Thursday, March 30, 2023


Unity is in panic mode over our petition to get a member vote on any significant healthcare changes. Thousands have already signed.

You don't need chapter leader or district rep approval to sign a petition. It is your UFT Constitutional right and US Constitutional right.

It is up to all of us to join the thousands who have already signed the petition demanding a full member vote on major changes to healthcare. 

The UFT Constitutional language:

Article V, Section 10

At the written request of one-third (1/3) of the entire membership of the Executive Board or of ten percent (10%) of the membership of this organization, the Executive Board shall submit to a referendum vote any matter except a proposed amendment to this Constitution and matters relating to the admission, suspension or expulsion of members.

Tuesday, March 28, 2023


Unity Caucus (Michael Mulgrew's faction of the UFT) will pretty much oppose any proposal that the opposition comes up with unless it is first vetted by the Unity leadership and they can take half of the credit. Last night at the Executive Board (please read New Action Exec Bd Rep Nick Bacon's full minutes), Unity approved two bipartisan resolutions, one opposing charter school expansion and the other fighting budget cuts. The opposition High School reps voted for both of them. However, when opposition High School Rep Ibeth Mejia introduced an amendment to add teeth to a symbolic resolution to reduce maternal mortality in the United States (full text is below), Unity went ballistic.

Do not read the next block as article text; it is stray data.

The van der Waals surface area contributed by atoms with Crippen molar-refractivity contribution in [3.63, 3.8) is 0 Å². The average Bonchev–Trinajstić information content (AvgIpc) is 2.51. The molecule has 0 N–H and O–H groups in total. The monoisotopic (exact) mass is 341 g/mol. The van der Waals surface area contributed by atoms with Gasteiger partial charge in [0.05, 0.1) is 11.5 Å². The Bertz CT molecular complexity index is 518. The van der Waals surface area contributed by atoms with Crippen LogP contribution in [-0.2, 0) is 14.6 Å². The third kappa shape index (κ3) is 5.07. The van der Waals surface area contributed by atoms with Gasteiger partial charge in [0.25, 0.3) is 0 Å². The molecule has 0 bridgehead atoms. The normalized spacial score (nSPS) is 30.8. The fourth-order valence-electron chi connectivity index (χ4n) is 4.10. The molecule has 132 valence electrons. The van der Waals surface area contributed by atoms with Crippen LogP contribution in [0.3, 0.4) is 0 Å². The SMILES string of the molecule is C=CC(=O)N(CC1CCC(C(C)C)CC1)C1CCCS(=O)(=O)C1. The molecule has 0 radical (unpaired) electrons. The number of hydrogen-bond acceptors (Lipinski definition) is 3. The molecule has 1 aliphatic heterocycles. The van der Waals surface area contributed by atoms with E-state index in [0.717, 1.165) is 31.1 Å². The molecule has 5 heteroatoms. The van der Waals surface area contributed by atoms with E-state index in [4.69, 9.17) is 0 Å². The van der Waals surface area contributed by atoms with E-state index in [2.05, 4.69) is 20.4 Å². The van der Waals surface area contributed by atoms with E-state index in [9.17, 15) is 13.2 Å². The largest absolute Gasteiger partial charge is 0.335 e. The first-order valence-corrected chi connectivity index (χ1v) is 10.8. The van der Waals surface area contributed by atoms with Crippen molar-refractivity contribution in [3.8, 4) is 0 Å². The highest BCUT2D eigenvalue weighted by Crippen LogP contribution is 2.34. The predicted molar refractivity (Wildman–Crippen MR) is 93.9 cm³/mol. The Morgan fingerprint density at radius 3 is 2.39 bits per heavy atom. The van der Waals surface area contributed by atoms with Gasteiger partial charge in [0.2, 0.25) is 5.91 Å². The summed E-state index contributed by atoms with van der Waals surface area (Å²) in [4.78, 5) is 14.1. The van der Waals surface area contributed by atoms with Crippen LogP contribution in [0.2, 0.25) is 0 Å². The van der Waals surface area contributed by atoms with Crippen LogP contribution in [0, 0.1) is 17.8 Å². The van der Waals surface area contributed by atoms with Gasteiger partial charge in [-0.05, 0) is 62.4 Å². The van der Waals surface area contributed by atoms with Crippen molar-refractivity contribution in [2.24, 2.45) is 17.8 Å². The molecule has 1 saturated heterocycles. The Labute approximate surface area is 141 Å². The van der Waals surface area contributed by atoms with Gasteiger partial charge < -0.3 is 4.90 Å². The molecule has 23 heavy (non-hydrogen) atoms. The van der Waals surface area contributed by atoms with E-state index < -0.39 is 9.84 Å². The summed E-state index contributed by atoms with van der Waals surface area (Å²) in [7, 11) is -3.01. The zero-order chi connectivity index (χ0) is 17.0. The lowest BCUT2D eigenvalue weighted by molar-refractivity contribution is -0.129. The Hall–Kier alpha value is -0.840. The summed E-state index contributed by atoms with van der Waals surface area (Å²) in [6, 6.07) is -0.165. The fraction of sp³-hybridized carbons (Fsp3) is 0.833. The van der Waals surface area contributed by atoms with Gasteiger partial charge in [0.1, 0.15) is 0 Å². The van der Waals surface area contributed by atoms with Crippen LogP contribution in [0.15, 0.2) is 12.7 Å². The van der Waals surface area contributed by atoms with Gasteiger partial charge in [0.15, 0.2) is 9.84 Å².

After VP Janella Hinds spoke in favor of reducing maternal mortality, Ibeth introduced her amendment:

RESOLVED, that to improve the well being of mothers, infants, children, adults, and the elderly who are dying in higher numbers in the USA than in other wealthy nations, the UFT as a union that includes many thousands of working moms will take the lead by demanding for its members annual raises that keep up with the US inflation rate, and the UFT insists on healthcare improvements for its members and all Americans, rather than increased copayments or diminished healthcare choices — as well as, improved parental-family leave policies.

The UFT as a major union needs to do something to actually make our contract stronger to protect mothers. This is the conclusion of Ibeth's speech moving her amendment:

How are working mothers supposed to survive the out of control high cost of living and provide for their families, particularly in and around NYC?

Yet at UFT meetings, we hear about the wonders of pattern bargaining so we will be stuck with salary increases that DC 37 got in their pattern setting contract that don’t come close to keeping up with inflation so are de facto pay cuts. How is that helping mothers?